https://www.duolingo.com/profile/RAMOSRAUL

I think the idea is to learn how to use "llevar" in Spanish, with it's objects. Aside from that, yes, that's the meaning of the sentence after all. Although there are many expressions similar to this one, the right idiom you are looking for there is "Ella acuesta al niño". That's the equivalent to "She puts the child to bed".

Acostar is a verb that means "the process to lay". You can say "acostado = laying (in bed)" as in: -Would you come and play paintball with us in the living room? -No, I'm in bed already = No, ya estoy acostado. This verb is mainly used with people, although can be used some times with animals. However the correct use for animals and things is "tumbar(se)". In Spain is rather common to use "tumbar" for people too, so do not be offended if you ever hear it, but you can remark the right use ;)


https://www.duolingo.com/profile/Ranchers1

You folks discussing these sentences is sooooo helpful. Thank you. This ability is truly what sets Duolingo apart.


https://www.duolingo.com/profile/patm

Not only that but "She takes the child to bed." can mean that she is having sex with the child


https://www.duolingo.com/profile/RAMOSRAUL

Funny enough, it can also mean that in Spanish. Though acostarse con [somebody] would mean that (among the long list of verbs for this purpose, this is no vulgarism), llevar a [someody] a la cama can also be used. I do believe is perhaps linked with a translation from English.... but really I have no idea of the background.

Just as fun fact, Yacer (to lay) can be used as synonym of acostarse, although is "old" Spanish. You will find it in old texts and poetry though. The use is not exactly the same, as nobody would say "voy a yacer". It was used as acostarse con = yacer con. Nevertheless it is still used sometimes as "to lay" in a broader context.


https://www.duolingo.com/profile/daweshillroad

@quinnculver - Yes that is the way an english speaker would say this.


https://www.duolingo.com/profile/radarada22

i read somewhere that when you use a verb that refers to a person (i am not sure that i said this right), you always use A in front of that person.

Exemple> yo apoyo A mi padre; ella lee un livro a su hijo; veo a tu maestre entre los estudiantes...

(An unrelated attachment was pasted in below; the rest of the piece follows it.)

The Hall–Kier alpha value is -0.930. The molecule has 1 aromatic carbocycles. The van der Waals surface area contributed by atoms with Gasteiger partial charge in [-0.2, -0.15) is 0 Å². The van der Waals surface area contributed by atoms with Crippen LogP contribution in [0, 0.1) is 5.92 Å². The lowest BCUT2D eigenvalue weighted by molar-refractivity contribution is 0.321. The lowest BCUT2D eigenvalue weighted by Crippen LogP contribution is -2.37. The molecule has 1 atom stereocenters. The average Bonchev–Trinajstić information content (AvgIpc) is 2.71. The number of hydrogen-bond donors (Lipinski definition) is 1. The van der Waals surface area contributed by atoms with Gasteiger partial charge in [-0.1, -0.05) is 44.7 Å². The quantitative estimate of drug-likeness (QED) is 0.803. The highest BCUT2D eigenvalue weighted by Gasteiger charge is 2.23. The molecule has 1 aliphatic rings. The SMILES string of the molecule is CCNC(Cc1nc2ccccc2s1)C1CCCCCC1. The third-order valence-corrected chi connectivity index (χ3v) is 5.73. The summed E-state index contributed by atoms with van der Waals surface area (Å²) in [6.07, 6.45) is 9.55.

i think that is the reason for AL (a+el)


https://www.duolingo.com/profile/Talca

I think you're right. She carries the child to the bed. (accepted)


https://www.duolingo.com/profile/THeNeeno

Yes, when a person or personified object (like your pet) is the direct object, you use the personal 'a'. The direct object is the noun that is receiving the action of the transitive verb. "I kissed the king." The king is being kissed, so he is the direct object and would require the 'a' in Spanish.

You are correct about al=a+el too. In Spanish, a el becomes al.


https://www.duolingo.com/profile/nomism

I understand the "al" nino --- but I don't understand why the "a" before la cama?


https://www.duolingo.com/profile/THeNeeno

'A' before 'la cama' is the more standard use of the word: to. Usually 'a' means 'to' when it is not the 'personal a'. She takes him where? to the bed.


https://www.duolingo.com/profile/gasiormichal

What's the purpose of using "al" in this sentance? Whould it be still OK if there was "el" instead or does "al" imply the actual act of taking something from place to place?


https://www.duolingo.com/profile/michisjourdi

al is a contraction of a + el and here you are using the personal a (referring to the child) so al is necessary. If you were to say, "She takes the (female) child to the bed." it would be Ella lleva a la niña a la cama.


https://www.duolingo.com/profile/ErikRed1

So, how would one differentiate between someone taking clothes somewhere and them wearing clothes to that same somewhere?


https://www.duolingo.com/profile/ludwig3655

Good question. Maybe the sentence would be the same? Ricky: "Yo llevo ropa a su casa." Lucy: "Well, I should hope so!"


https://www.duolingo.com/profile/bdawsn

For those of us confused by the «al» in this sentence, it is a contraction using the personal a and el. Those are a couple of grammer topics that are ignored in most immersion courses. Duo covered contractions in the prepositions tips but I haven't seen anything about personal a. Here is a good link: http://www.studyspanish.com/lessons/persa.htm I hope this helps!


https://www.duolingo.com/profile/PaulineAnn

I found the expression "Comida para llevar" Take away or carry away food - helps me remember the meaning of "Llevar"


https://www.duolingo.com/profile/Talca

In Hispanic neighborhoods in the USA, you see signs "Comida para llever" or more commonly 'LLEVER" which in American English would translate to "Carry out" (food).